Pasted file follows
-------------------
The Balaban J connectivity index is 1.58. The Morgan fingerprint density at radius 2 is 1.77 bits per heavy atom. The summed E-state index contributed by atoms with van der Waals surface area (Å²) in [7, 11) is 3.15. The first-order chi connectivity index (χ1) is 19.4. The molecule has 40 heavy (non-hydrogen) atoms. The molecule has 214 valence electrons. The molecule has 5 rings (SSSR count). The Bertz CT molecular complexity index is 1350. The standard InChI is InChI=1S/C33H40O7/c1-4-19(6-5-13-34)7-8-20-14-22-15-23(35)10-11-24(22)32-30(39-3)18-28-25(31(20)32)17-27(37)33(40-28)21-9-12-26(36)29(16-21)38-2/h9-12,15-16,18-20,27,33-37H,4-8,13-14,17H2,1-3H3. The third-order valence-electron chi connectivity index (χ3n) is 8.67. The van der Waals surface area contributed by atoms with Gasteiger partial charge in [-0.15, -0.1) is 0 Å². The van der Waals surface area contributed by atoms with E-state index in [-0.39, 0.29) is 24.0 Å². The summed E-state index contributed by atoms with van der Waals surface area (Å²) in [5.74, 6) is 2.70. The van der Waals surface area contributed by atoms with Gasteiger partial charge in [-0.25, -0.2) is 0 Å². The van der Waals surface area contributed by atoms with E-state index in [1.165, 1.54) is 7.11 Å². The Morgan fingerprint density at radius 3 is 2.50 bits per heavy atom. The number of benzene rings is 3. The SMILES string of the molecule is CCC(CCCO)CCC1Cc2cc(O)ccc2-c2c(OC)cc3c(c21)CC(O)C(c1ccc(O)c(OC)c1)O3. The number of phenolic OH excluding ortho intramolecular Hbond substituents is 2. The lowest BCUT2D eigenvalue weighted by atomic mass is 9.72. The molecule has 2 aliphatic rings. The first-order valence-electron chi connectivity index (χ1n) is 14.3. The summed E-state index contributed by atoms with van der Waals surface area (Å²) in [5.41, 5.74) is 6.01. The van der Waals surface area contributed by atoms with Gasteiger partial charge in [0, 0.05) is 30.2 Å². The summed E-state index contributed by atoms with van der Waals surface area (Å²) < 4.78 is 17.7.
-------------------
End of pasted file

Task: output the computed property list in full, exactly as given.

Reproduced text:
The Balaban J connectivity index is 1.58. The Morgan fingerprint density at radius 2 is 1.77 bits per heavy atom. The summed E-state index contributed by atoms with van der Waals surface area (Å²) in [7, 11) is 3.15. The first-order chi connectivity index (χ1) is 19.4. The molecule has 40 heavy (non-hydrogen) atoms. The molecule has 214 valence electrons. The molecule has 5 rings (SSSR count). The Bertz CT molecular complexity index is 1350. The standard InChI is InChI=1S/C33H40O7/c1-4-19(6-5-13-34)7-8-20-14-22-15-23(35)10-11-24(22)32-30(39-3)18-28-25(31(20)32)17-27(37)33(40-28)21-9-12-26(36)29(16-21)38-2/h9-12,15-16,18-20,27,33-37H,4-8,13-14,17H2,1-3H3. The third-order valence-electron chi connectivity index (χ3n) is 8.67. The van der Waals surface area contributed by atoms with Gasteiger partial charge in [-0.15, -0.1) is 0 Å². The van der Waals surface area contributed by atoms with E-state index in [-0.39, 0.29) is 24.0 Å². The summed E-state index contributed by atoms with van der Waals surface area (Å²) in [5.74, 6) is 2.70. The van der Waals surface area contributed by atoms with Gasteiger partial charge in [-0.25, -0.2) is 0 Å². The van der Waals surface area contributed by atoms with E-state index in [1.165, 1.54) is 7.11 Å². The Morgan fingerprint density at radius 3 is 2.50 bits per heavy atom. The number of benzene rings is 3. The SMILES string of the molecule is CCC(CCCO)CCC1Cc2cc(O)ccc2-c2c(OC)cc3c(c21)CC(O)C(c1ccc(O)c(OC)c1)O3. The number of phenolic OH excluding ortho intramolecular Hbond substituents is 2. The lowest BCUT2D eigenvalue weighted by atomic mass is 9.72. The molecule has 2 aliphatic rings. The first-order valence-electron chi connectivity index (χ1n) is 14.3. The summed E-state index contributed by atoms with van der Waals surface area (Å²) in [5.41, 5.74) is 6.01. The van der Waals surface area contributed by atoms with Gasteiger partial charge in [0, 0.05) is 30.2 Å². The summed E-state index contributed by atoms with van der Waals surface area (Å²) < 4.78 is 17.7.